In 2014, French Broad is one that’s done well. It’s essentially debt-free. Its owners — a group of Asheville-dwelling stakeholders 1,600 people strong — own outright the increasingly crowded swath of downtown land where the store is located.
That property starts in the corner parking lot across the street from The Orange Peel and stretches to the edge of the co-op’s parking lot.
French Broad also has a perpetual lease at 76 Biltmore Ave., which it rents to Build It Naturally. The only interruption in the property is the Grey Rock Inn, a boardinghouse just south of the store.
A planned parking garage will open up to South Market Street behind the store, enabling easier access.
“So that people don’t even have to deal with Biltmore, because it’s just becoming prohibitive,” Sullivan said.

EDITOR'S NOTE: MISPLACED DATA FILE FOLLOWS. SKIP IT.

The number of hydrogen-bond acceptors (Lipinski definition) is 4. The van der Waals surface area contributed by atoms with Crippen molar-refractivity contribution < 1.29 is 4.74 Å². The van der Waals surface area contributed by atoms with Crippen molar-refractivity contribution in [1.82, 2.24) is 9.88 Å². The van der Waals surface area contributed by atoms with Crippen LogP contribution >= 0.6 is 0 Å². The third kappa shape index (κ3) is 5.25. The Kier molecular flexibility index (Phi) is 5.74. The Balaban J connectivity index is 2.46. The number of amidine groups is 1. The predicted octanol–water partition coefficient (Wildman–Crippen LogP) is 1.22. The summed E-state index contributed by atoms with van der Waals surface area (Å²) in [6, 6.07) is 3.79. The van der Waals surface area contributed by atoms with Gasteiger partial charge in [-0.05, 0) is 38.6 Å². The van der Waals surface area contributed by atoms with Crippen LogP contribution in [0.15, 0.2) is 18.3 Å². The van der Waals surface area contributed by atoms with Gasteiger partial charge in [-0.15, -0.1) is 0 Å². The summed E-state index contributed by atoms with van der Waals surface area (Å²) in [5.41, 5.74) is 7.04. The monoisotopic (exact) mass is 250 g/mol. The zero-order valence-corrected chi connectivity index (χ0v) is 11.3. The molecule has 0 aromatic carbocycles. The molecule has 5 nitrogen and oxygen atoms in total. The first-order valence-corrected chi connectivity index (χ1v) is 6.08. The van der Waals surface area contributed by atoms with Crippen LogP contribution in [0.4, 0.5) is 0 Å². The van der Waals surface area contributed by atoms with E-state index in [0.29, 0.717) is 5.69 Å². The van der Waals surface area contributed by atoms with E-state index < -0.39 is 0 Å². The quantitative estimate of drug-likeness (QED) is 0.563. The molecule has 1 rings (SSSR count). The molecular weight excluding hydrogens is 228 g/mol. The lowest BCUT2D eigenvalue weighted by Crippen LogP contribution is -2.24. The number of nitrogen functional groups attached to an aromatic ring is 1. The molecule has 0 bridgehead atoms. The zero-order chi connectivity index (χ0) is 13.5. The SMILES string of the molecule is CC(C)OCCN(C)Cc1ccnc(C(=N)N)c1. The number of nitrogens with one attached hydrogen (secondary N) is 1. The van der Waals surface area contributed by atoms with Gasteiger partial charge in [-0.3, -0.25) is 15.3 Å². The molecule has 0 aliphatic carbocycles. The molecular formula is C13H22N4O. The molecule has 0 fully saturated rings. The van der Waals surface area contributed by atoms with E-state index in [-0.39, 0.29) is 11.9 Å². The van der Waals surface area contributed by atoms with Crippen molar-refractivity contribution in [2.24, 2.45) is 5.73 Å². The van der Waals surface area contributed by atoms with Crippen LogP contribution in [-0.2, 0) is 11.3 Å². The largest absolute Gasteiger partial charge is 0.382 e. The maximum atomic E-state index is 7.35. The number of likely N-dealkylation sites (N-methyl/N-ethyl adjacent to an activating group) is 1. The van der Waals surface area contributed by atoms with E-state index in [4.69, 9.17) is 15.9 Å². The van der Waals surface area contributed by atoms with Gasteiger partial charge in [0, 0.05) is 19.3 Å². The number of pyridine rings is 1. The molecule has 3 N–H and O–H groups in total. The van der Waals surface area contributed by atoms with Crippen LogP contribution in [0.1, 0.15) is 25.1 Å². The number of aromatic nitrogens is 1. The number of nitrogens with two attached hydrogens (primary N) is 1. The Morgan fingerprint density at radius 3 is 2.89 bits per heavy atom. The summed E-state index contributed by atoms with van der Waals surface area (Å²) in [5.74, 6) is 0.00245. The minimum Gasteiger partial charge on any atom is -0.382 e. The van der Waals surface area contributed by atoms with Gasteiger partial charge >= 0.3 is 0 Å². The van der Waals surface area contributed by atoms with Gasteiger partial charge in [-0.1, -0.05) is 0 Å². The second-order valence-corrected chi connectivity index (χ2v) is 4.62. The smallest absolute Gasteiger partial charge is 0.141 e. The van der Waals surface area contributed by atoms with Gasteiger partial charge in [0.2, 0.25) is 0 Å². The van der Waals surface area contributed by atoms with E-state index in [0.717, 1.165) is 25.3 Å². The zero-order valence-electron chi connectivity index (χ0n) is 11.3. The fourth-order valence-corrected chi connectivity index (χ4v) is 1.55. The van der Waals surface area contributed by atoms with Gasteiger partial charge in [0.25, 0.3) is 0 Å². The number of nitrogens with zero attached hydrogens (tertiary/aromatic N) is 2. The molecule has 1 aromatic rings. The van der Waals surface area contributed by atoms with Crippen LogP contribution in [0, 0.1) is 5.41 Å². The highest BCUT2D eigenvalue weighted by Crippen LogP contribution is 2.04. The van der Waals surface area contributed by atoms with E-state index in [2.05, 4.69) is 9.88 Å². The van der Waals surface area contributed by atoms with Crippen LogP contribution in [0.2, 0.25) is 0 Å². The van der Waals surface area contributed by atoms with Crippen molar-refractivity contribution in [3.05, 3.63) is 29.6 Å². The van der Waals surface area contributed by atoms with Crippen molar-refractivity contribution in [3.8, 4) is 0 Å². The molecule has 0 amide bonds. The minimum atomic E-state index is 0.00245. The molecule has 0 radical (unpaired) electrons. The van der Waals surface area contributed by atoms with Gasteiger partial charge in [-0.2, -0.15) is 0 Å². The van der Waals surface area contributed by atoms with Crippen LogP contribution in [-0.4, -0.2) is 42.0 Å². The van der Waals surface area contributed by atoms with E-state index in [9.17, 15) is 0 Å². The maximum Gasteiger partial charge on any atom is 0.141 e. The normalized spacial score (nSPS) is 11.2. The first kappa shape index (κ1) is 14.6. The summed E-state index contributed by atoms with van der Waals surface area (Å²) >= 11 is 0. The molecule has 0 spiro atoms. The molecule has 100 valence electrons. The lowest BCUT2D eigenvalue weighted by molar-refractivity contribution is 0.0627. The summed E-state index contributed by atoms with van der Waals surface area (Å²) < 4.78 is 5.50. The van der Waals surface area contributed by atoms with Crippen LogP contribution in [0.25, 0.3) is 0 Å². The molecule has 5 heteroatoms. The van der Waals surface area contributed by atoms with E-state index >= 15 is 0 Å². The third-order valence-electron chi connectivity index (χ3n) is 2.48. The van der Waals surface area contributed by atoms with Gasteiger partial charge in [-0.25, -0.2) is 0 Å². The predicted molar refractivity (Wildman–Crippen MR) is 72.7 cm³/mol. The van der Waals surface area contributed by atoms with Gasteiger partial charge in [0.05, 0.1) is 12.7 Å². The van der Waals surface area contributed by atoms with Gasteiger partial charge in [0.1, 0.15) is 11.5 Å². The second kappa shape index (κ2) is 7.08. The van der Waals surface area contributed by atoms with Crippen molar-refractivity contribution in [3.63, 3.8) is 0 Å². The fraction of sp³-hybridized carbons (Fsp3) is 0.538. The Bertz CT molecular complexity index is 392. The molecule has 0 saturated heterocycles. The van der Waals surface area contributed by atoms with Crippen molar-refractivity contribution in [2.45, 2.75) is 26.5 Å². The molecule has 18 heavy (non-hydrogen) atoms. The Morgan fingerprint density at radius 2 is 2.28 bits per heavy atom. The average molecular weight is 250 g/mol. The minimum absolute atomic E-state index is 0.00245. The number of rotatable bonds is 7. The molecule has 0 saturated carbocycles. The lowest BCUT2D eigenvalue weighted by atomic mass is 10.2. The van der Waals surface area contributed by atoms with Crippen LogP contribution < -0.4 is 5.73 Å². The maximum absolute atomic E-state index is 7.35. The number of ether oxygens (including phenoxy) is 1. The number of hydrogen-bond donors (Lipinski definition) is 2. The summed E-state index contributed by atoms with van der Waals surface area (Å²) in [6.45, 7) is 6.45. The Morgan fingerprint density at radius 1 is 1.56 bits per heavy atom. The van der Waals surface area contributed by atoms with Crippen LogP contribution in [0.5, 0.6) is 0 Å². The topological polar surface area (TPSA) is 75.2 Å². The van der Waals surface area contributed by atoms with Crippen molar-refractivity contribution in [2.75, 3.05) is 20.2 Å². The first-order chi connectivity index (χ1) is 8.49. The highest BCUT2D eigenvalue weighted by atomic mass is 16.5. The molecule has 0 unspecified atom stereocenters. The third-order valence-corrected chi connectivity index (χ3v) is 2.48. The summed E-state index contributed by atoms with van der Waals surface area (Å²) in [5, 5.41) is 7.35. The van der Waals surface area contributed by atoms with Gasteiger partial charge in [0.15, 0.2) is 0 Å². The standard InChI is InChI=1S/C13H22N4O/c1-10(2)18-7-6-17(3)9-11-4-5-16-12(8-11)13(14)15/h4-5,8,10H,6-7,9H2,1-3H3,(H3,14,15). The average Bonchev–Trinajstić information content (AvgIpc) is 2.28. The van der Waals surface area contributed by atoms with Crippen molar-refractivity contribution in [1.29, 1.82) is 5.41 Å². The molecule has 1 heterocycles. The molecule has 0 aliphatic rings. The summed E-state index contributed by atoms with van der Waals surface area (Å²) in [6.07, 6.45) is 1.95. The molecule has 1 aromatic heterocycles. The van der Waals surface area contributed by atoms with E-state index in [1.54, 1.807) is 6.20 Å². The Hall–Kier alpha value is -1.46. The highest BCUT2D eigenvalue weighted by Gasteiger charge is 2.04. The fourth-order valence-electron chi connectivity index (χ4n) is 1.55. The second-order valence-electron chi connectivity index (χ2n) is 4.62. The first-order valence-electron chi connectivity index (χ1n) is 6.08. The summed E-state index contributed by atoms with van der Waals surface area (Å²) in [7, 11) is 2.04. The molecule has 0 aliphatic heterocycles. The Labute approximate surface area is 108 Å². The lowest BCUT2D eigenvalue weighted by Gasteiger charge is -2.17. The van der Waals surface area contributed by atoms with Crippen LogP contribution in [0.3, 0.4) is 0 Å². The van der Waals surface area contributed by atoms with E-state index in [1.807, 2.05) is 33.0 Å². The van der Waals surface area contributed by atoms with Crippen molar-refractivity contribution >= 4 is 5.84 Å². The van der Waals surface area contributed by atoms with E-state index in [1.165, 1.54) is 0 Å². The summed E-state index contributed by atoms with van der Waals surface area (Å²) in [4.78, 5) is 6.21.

A crowded market
French Broad didn’t have much in the way of competition until John Swann’s Greenlife Grocery opened in 2004.
“Then (business) just started in this downward trajectory,” said Sullivan. “And that’s a testament to John Swann and the type of business that he opened up. It really was community-oriented, even though it had private ownership. The co-op just started to lose its relevancy.”
Now Swann owns Katuah Market in Biltmore Village and Whole Foods owns Greenlife Grocery, recently also opening a 35,000-square-foot store in East Asheville.
But Sullivan said Whole Foods’ seizing of more territory in the grocery business turf war has had a marginal effect on the co-op.
In the past few years, the store has stayed competitive by making a number of cosmetic changes, including re-figuring the internal layout. Business moves have included extensive internal training.
“When I got here, we didn’t have any money, and we worked with the resources we had inside the store to improve,” Sullivan said.
That included using the might of the National Cooperative Grocers Association, which French Broad joined in 2004.
Sullivan is active in the association, which helps the co-op cluster negotiate as one large buying entity, with the power of a 165-store chain.